Wednesday, April 08, 2009

NAB alone

I see it as an attempt at 'solidarity', 'signalling', cartel-behaviour that went wrong (as such attempts often do)

THE NATIONAL Australia Bank is isolated as the only major bank defying the government and refusing to pass on any of the latest official interest rate cut as the Treasurer increases pressure on it accusing it of endangering economic recovery.

The ANZ, Westpac and St George yesterday fell into line with the Commonwealth Bank which Tuesday agreed to pass on 0.10 points of the Reserve Bank's 0.25 point cut. Westpac also undertook to pass on the full 0.25 points to its business and credit card customers.

Smaller lenders including the Heritage Building Society and and the agribusiness lender Rabobank passed on the 0.25 point cut in full.

Taking to the radio Mr Swan said NAB's approach was "not helpful when we’re trying to get everyone in the community working together to deal with the global crisis".

Finance Minister Lindsay Tanner opened up the possibility of withdrawing privileges from NAB saying there were "potentially other things we can do, but there are also downsides to those things"...

He and the Treasurer would apply pressure to the bank in private, "but we are not going to do it in public".

Opposition leader Malcolm Turnbull said the Mr Swan should consider threatening to remove the NAB's government guarantee.

"I would it wouldn’t have to come to that but the fact is that the banks have had unprecedented support from the Government. They benefit from a deposit guarantee, they benefit from a wholesale term funding guarantee, and despite all of that assistance they don’t seem to pay much attention to the Prime Minister," he said.

"Mr Rudd and Mr Swan have leverage. They should be sitting down with the banks and ensuring that the banks do their part in return; or at least acknowledge the considerable assistance they’ve been given by the government.

Mr Swan ruled out threatening to withdraw the guarantees saying that would "rebound not just on the banks but on the Australian economy."

NAB defended itself late yersterday putting out a statement saying that "between September and February NAB passed on more of the Reserve Bank's cuts than any of our major competitors".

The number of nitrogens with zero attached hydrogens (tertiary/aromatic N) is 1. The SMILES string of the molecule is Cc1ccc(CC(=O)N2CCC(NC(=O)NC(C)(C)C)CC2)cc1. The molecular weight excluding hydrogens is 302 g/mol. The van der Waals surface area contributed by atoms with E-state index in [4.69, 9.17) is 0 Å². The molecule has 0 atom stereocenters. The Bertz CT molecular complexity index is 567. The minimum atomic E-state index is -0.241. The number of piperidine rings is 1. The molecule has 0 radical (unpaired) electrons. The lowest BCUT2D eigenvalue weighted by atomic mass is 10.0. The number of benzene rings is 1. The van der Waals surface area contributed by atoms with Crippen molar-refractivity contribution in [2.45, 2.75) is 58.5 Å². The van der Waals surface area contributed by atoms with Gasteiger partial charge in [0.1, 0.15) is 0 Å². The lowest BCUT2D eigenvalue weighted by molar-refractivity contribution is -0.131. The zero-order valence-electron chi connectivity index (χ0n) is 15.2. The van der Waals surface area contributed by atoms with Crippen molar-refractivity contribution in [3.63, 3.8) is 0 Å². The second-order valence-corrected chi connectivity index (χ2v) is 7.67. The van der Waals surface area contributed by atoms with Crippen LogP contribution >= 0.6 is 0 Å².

But the accompanying table showed that that wasn't true for cuts from September to the present with the Commonwealth Bank cutting deeper than NAB and offering rates 10 points lower:

The difference amounts to $18 a month on a $300,000 mortgage.

The consumers organisation Choice blasted each of big banks that had failed to pass on the cut in full saying the only reason the Reserve Bank cut rates was so that the banks would pass the cut on.

"But it's very hard to shop around, and hardly worth it for 10 points when the rates might change again soon," said spokesman Christopher Zinn.

"This is really the birds coming home to roost. The government allowed the big banks to take over mid-tier banks such as St George and BankWest. Now there's very little competition".

Figures released separately yesterday showed that banks accounted for a record 92.4 per cent of new mortgages taken out in February.

"This is the highest market share ever recorded by the banks," said Coalition housing spokesman Scott Morrison. "At a time when people are asking why banks are not passing on rate cuts it is worth noting that the level of competition in home lending has also reached its lowest level on record."

The number of new housing loans climbed again in February for the fifth straight month since the government announced a boost to the First Home Owners grant.

A record 16 per cent of the new loans were for first home buyers.

Consumer confidence also improved in what Westpac economist Bill Evans said was most probably "a further positive response to the fiscal stimulus package".

"Media coverage of the imminent cash payments is likely having the desired impact," he said.

Reserve Bank board member Warwick McKibbin identified consumer confidence as the key to determining whether or not Australia slipped into a recession.

"You get a massive wiping out of your economy if in fact your consumers stop spending," Professor McKibbin told the Lowy Institute.

Unemployment figures due out today have the potential to hit confidence with economists expecting job losses in March and a further rise in the unemployment rate. The Employment Department's leading index released yesterday fell for the 16th consecutive month.

Standard Variable interest rates as per publicly available information - 3:30 pm Wednesday April 8.

The cuts so far

Commonwealth Bank - 3.94 points to 5.64%
National Australia - 3.87 points to 5.74%
ANZ Bank - 3.81 points to 5.81%
Westpac - 3.80 points to 5.81%

Standard variable mortgage rates, cuts since September

Source: NAB